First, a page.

PL EN


Preferences help
enabled [disable] Abstract
Number of results
2019 | 25 | 15-21
Article title

Antifungal efficiency of three traditional medicinal plants against Trichophyton rubrum

Content
Title variants
Languages of publication
EN
Abstracts
EN
Cutaneous fungal infection are a wide-spread public health concern affecting millions of people all across the world. Nearly half of the affected will experience multiple episodes of infection requiring numerous rounds of treatment. Trichophyton rubrum was the most common etiological agent of dermatophytes, and it is emerging as an important and significantly prevalent infection in an increasingly aging population and immune-compromised patients. Development of more effective and less toxic anti-fungal agents is required for the treatment of dermatophytosis. The aim of the study was to evaluate the anti-fungal activity of extracts of three plant species used in traditional medicine against Trichophyton rubrum. The ethanol and water extracts of Eucalyptus globules, Croton macrostachyus, and Phytolacca dodecandra leaves were evaluated in vitro for anti-fungal activity against Trichophyton rubrum, using the agar well diffusion technique. The mean inhibition zone of both extracts for E. globulus, C. macrostachyus and P. dodecandra were 19.8, 20 and 16.3 mm, respectively, and mean inhibition zone of the ethanol and water extracts were 23 and 14.4 mm, respectively. Generally, mean inhibition zone of plant extracts did not show statistically significant difference among plants and the mean inhibition zone of plant extracts did show statistically significant difference between extracts (P ≤ 0.05). On the basis of the current findings, Eucalyptus globules and Croton macrostachyus could be good candidates in the search for new antifungal agents from natural products against Trichophyton rubrum. Therefore, further studies are needed to study their toxicology and isolate the bio- active components from these plants.
Discipline
Year
Volume
25
Pages
15-21
Physical description
Contributors
author
  • Department of Biology, Faculty of Natural and Computational Sciences, Debre Tabor University, Debre Tabor, Po.box 272, Ethiopia
  • Department of Biology, Faculty of Natural and Computational Sciences, Debre Tabor University, Debre Tabor, Po.box 272, Ethiopia
author
  • Department of Biology, Faculty of Natural and Computational Sciences, Debre Tabor University, Debre Tabor, Po.box 272, Ethiopia
author
  • Department of Biology, Faculty of Natural and Computational Sciences, Debre Tabor University, Debre Tabor, Po.box 272, Ethiopia
author
  • Department of Biology, Faculty of Natural and Computational Sciences, Debre Tabor University, Debre Tabor, Po.box 272, Ethiopia
  • Department of Biology, Faculty of Natural and Computational Sciences, Debre Tabor University, Debre Tabor, Po.box 272, Ethiopia
References
  • [1] Abyu Enyew, Zemede Asfaw, Ensermu Kelbessa and Raja Nagappan, Ethno-botanical study of traditional medicinal plants in & a Fiche District, Central Ethiopia. Current Research Journal of Biological Science 6(4) (2014) 154-167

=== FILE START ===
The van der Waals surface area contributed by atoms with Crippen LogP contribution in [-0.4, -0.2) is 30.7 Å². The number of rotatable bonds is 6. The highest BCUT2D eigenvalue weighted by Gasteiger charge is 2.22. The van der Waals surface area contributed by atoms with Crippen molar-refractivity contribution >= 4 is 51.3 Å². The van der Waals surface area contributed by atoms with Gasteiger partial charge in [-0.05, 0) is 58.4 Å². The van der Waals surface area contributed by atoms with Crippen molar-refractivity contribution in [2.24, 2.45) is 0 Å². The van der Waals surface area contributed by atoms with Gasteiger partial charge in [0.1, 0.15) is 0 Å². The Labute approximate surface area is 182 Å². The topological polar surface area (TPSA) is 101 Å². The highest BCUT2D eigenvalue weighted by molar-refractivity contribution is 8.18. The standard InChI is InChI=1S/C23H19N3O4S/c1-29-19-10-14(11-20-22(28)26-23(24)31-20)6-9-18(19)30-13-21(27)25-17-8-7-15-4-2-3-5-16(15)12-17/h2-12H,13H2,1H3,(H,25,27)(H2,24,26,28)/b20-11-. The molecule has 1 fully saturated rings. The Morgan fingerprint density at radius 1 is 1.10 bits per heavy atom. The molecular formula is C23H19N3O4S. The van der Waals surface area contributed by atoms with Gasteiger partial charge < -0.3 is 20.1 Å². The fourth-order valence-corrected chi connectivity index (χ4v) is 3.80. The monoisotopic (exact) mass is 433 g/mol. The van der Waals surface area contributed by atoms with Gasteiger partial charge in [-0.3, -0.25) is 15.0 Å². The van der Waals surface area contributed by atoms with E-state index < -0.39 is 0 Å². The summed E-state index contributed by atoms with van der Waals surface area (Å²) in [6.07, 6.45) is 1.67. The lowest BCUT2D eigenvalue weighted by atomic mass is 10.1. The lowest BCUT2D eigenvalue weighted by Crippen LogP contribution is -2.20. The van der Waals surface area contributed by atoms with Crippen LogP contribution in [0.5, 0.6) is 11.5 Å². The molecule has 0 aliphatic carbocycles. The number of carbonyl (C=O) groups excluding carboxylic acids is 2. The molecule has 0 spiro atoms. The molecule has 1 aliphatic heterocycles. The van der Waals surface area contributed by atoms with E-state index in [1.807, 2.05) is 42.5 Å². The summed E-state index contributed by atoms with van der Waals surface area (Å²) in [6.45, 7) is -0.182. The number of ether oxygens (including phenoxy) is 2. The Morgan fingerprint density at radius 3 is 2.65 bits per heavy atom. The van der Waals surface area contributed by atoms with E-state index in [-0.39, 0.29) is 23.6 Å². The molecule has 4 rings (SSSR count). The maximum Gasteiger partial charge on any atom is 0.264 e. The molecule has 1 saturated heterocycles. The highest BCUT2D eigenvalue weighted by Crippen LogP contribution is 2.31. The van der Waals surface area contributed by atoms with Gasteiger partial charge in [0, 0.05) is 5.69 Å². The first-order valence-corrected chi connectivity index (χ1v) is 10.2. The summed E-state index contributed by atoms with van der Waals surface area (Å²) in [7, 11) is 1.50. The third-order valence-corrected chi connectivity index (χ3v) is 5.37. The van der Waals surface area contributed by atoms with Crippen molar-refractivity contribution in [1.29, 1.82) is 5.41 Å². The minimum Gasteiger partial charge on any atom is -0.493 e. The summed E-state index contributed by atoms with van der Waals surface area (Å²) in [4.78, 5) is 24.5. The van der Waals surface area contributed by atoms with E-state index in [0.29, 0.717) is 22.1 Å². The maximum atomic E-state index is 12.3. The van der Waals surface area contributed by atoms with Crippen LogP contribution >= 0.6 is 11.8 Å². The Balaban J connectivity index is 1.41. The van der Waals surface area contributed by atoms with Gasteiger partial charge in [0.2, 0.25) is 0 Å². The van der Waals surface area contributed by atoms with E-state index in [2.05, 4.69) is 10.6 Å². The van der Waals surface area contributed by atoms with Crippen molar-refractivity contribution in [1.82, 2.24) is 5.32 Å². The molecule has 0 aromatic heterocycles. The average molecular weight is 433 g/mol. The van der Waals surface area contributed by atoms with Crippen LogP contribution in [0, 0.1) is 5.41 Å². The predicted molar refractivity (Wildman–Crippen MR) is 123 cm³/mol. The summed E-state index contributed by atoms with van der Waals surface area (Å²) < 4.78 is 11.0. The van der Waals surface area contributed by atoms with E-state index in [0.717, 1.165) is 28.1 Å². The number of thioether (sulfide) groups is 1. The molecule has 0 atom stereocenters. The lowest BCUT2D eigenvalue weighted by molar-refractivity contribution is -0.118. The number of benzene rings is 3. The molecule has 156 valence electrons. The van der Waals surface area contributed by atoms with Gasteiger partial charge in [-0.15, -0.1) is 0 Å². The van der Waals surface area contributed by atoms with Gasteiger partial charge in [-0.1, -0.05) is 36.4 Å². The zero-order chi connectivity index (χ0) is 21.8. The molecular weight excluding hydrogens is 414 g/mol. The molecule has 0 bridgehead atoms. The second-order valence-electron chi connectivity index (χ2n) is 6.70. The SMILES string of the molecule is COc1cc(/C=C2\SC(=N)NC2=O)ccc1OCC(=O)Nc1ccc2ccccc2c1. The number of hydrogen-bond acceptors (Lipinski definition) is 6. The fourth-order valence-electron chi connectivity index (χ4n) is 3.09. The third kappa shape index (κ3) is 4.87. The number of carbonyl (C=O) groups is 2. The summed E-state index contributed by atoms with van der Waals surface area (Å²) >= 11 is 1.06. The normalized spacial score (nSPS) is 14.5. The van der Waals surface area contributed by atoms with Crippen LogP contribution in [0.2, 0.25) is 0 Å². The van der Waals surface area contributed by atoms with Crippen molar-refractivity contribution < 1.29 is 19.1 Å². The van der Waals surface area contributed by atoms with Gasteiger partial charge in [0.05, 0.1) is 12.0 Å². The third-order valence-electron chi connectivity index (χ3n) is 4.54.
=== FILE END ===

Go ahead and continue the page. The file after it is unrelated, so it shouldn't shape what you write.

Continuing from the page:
• [2] Adejumo, T. O. and Bamidele, B. S., Control of dermatophyte-causing agents (Trichophyton mentagrophytes and Trichophyton rubrum) using six medicinal plants. Journal of Medicinal Plants Research 3(11) (2009) 906-913
  • [3] Al-Bakri AG, Afifi FU. Evaluation of antimicrobial activity of selected plant extracts by rapid XTT colorimetry and bacterial enumeration. J. Microbiol Meth. 68 (2007) 19-25
  • [4] Frey, D., Oldfield, R. J., & Bridger, R. C, A colour atlas of pathogenic fungi. Wolfe Medical Publications Ltd., Wolfe House, 3-5 Conway Street, London W1P 6HE (1979).
  • [5] Haley LD, Callaway CJ, Laboratory Methods in Medicinal Mycology. Fourth Ed. Centres for Disease Control, Atlanta (2000) 205-210.
  • [6] Hogewoning AA, Duijvestein M, Boakye D. Prevalence of symptomatic tinea capitis and associated causative organisms in the Greater Accra Region, Ghana. Br J. Dermatol. 2006; 154: 784-6.
  • [7] Irene, W. and Richard, C. S. The Dermatophytes. J. Clin. Microbiol. Rev. 1995; 8: 240-259
  • [8] Ke-Qiang CAO, Ariena HC van Bruggen Inhibitory efficacy of several plant extracts and plant products on Phytophthora infestans. Journal of Agricultural University of Hebei (2001) 1-9.
  • [9] Kjell.B. Esser, Kassa Semagn, Legesse Wolde-Yohannes. Medicinal use and social status of the soap berry endod (Phytolacca dodecandra) in Ethiopia. Journal of Ethnopharmacology 85(2-3) (2003) 269-277
  • [10] Klaus Wolff, Richard Johnson, Arturo Saavedra. Fitzpatrick's Color Atlas and Synopsis of Clinical Dermatology, Seventh Edition (Color Atlas & Synopsis of Clinical Dermatology (Fitzpatrick)). McGraw-Hill Education / Medical; 7 edition (March 27, 2013)
  • [11] Luciene, M. C., Roseli, A., Claudia, M. L. and Nilce, M. M. In vitro antifungal drug susceptibilities of dermatophytes microconidia and arthroconidia. J. Antimicrob. Chemother. 2008; 62: 758-761
  • [12] Takahashi, R. Kokubo and M. Sakaino. Antimicrobial activities of eucalyptus leaf extracts and flavonoids from Eucalyptus maculata. Letters in Applied Microbiology 39 (1) (2004) 60-64
  • [13] Ramesh, N., Viswanathan, M., Saraswathy, A., Balakrishna, K., Brindha, P. and Lakshmanaperumalsami, P., Phytochemical and Antimicrobial Studies of Begonia malabarica. J. Ethnopharmacol, 79 (2002) 29-132
  • [14] Wayne, P. A. National committee for clinical laboratory standards. Performance Standards for Antimicrobial Disc Susceptibility Testing, 12 (2002) 01-53
Document Type
article
Publication order reference
Identifiers
YADDA identifier
bwmeta1.element.psjd-9c20a5f0-e4b4-4884-841a-e8cfca5a9845
JavaScript is turned off in your web browser. Turn it on to take full advantage of this site, then refresh the page.